14. randelli

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    Amazing pics!

    Please excuse a novice question; but what is bloom, what causes it, and is it a bad or good thing?

    "A man who carries a cat by the tail learns something he can learn in no other way" - Mark Twain

    KG5QDZ
    Posted 3 years ago #
  15. gloucesterman

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    Great work, very ingenious solution in taking the pictures. Well done and thanks for sharing.

    Posted 3 years ago #
  16. shaintiques

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    Yes very cool, great idea.

    I know what I need, smoke, I can't recall the last time I tasted it....Gandalf in the mines of Moria.

    "we shall have to share pipes, as good friends must at a pinch'....'I keep a treasure or two near my skin, as precious as rings to me. Here's one: my old wooden pipe. And here's another an unused one...He held up a small pipe with a wide flattened bowl, and handed it to Gimli. 'Does that settle the score between us', said Merry. 'Most noble hobbit, it leaves me deep in your debt."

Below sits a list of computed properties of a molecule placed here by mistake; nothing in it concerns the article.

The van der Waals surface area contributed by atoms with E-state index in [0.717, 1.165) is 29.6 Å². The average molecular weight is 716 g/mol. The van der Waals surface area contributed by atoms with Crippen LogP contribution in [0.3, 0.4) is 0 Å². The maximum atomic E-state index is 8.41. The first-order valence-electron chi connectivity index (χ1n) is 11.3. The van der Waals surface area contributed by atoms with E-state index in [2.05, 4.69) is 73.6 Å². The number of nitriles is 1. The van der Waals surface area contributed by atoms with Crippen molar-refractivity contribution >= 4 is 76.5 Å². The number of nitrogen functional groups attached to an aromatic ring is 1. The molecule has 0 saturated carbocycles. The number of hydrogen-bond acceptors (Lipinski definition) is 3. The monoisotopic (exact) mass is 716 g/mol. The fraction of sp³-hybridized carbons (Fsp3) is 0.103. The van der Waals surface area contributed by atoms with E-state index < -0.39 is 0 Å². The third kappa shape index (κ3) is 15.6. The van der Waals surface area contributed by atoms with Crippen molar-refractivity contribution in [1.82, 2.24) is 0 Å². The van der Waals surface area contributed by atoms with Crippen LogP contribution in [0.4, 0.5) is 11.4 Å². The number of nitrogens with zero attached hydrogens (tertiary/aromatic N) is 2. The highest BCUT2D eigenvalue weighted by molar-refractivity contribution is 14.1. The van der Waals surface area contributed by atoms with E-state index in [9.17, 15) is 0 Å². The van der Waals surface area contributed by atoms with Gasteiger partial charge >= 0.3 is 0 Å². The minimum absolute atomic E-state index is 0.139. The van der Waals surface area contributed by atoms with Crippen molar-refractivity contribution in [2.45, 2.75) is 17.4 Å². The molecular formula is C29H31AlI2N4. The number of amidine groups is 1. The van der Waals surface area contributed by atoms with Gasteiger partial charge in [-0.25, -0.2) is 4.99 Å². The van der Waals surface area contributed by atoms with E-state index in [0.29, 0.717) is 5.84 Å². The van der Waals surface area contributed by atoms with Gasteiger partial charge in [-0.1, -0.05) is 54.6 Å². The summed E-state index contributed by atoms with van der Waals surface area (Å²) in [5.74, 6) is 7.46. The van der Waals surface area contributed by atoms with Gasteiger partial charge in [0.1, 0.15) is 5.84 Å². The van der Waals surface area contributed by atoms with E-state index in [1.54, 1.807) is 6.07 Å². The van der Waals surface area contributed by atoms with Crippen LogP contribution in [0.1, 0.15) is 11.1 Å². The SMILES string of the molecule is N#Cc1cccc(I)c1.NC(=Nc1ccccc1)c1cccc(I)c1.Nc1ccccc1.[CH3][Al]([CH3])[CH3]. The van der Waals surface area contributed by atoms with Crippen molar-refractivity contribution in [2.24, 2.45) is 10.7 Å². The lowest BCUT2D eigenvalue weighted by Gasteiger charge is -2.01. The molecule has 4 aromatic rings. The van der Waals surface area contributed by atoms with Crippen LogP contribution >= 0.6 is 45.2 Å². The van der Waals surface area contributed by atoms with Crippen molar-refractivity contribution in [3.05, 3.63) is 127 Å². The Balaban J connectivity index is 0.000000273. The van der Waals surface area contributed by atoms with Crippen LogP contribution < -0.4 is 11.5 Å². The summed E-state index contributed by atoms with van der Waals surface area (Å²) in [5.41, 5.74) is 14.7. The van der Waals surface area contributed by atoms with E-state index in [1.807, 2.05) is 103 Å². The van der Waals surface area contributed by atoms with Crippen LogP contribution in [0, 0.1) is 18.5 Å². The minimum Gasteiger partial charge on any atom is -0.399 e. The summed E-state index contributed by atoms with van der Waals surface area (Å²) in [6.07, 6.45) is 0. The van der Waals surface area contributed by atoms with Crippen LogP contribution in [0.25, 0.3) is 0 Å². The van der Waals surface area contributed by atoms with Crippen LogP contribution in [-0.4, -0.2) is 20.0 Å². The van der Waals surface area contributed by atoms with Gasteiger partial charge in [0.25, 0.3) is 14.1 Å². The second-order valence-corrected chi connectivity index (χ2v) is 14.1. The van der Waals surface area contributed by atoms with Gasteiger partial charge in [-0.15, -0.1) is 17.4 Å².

Posted 3 years ago #
  17. philobeddoe

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    Very cool pictures...Thank You Very Much!

    "So it goes." - K.V.
    Posted 3 years ago #
  18. didimauw

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    Yes, I'm completely unaware of what this is...

    "I don't know half of you half as well as I should like, and I like less than half of you half as well as you deserve."
    Posted 3 years ago #
  19. hiplainsdrifter

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    Nom nom nom

    Posted 3 years ago #
  20. arno665

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    Great pictures!

    Posted 3 years ago #
  21. cgrd

    cgrd

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    Thank you all for the kind words, I'm glad everyone's enjoying the pics!

    @randelli & @didimauw